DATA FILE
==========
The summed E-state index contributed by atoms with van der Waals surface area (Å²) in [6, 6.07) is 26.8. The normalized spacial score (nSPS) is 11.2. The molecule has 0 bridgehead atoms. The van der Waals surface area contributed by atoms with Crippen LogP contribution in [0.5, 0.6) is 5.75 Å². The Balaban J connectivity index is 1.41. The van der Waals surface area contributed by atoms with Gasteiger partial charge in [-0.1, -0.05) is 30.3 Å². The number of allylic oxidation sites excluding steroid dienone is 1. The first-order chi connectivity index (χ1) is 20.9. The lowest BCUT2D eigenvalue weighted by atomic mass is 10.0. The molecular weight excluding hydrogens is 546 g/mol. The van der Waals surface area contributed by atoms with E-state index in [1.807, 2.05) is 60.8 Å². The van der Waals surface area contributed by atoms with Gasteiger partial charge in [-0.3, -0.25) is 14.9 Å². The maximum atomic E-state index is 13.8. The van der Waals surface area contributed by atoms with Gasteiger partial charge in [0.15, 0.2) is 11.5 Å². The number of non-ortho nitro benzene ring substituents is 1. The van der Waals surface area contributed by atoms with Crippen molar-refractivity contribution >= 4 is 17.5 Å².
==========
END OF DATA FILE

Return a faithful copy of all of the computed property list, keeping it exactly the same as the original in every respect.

The summed E-state index contributed by atoms with van der Waals surface area (Å²) in [6, 6.07) is 26.8. The normalized spacial score (nSPS) is 11.2. The molecule has 0 bridgehead atoms. The van der Waals surface area contributed by atoms with Crippen LogP contribution in [0.5, 0.6) is 5.75 Å². The Balaban J connectivity index is 1.41. The van der Waals surface area contributed by atoms with Gasteiger partial charge in [-0.1, -0.05) is 30.3 Å². The number of allylic oxidation sites excluding steroid dienone is 1. The first-order chi connectivity index (χ1) is 20.9. The lowest BCUT2D eigenvalue weighted by atomic mass is 10.0. The molecular weight excluding hydrogens is 546 g/mol. The van der Waals surface area contributed by atoms with E-state index in [1.807, 2.05) is 60.8 Å². The van der Waals surface area contributed by atoms with Gasteiger partial charge in [-0.3, -0.25) is 14.9 Å². The maximum atomic E-state index is 13.8. The van der Waals surface area contributed by atoms with Gasteiger partial charge in [0.15, 0.2) is 11.5 Å². The number of non-ortho nitro benzene ring substituents is 1. The van der Waals surface area contributed by atoms with Crippen molar-refractivity contribution >= 4 is 17.5 Å².